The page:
It’s all relative, isn’t it? I think the last one is elegant.
Making a journal
Tuesday, 11:12 am
Journaling is about as necessary for me as breathing. The on-paper-with-a-pen (pencil, crayon, color pencil, etc) kind of journaling. It’s something I started doing when I was thirteen years old and has been, with only a few pauses, a constant in my life. Up until about three years ago. That was when I discovered Moleskine notebooks and I developed a sudden and astonishing thing for them. Beyond anything rational, I couldn’t stop touching them, toting them around, opening and closing them, reading about them...everything except writing in them.
Well, that’s not entirely accurate. I use three of them regularly for various mundane activities. Like my eternal list making and garden planning and as a collection agent for the details I used to scribble on a couple thousand little scraps of paper, which I could never find when I needed to remember something. But for a journal? Wasn’t working. I’ve had a Moleskine journal for three years. In those three years, I’ve written a sum total of 37 pages. Mostly moaning about why I wasn’t writing in my most wonderful Moleskine notebook. Three wasted years!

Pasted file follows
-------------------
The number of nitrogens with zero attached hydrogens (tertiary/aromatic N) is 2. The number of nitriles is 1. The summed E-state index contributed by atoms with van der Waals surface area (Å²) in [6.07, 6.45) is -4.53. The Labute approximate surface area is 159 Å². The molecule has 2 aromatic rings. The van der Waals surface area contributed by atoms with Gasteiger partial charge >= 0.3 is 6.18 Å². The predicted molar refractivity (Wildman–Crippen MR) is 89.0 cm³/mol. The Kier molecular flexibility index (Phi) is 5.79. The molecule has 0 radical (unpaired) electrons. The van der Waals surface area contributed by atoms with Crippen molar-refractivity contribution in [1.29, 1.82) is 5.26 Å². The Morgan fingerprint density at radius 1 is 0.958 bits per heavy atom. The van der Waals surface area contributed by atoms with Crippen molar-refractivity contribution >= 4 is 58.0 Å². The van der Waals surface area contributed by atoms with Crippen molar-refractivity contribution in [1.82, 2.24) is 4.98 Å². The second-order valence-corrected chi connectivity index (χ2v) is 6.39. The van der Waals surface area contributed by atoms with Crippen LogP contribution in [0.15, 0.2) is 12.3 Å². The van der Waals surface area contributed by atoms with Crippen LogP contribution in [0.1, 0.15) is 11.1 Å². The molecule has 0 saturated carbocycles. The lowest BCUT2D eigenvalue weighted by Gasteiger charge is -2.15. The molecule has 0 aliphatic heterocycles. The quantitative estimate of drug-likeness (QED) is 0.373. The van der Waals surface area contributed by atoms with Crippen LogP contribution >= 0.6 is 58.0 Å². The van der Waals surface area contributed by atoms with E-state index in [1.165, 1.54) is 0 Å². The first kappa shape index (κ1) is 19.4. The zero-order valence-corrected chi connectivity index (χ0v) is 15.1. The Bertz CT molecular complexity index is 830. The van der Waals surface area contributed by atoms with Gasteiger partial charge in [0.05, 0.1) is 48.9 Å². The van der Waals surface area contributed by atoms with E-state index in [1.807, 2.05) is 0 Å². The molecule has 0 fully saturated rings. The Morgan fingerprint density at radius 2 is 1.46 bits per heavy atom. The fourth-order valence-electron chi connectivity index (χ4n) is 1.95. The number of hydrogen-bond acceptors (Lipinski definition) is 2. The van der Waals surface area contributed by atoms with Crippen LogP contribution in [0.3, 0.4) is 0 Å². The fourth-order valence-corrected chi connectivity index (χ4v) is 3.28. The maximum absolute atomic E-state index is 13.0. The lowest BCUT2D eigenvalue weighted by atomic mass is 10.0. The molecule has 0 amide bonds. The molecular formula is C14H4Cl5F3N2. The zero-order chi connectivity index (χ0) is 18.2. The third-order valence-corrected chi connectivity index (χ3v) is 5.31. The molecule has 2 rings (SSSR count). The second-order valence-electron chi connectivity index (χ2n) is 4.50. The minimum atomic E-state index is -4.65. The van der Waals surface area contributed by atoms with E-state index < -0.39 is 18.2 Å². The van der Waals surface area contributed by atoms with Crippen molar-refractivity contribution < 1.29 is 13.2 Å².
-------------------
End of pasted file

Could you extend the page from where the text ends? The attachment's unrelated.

Well, I read something last week that was like a kick in the pants. The final gist of the article—when something isn’t working, quit doing it. Yeah, but. I wasn’t ready to cast off the Moleskine for which I have an unaccountable obsession. Seriously, it’s a disease. So I thought...well, how about pencils. And pretty drawing pencils and pens and inks. Maybe I could bring some life to the pages of that most wonderful little notebook for which I have that unaccountable obsession.
Nah. Three more pages whining about why I loved the stupid notebook and still wasn’t putting anything in it.
People with pen and paper addictions think in strange and tangled ways.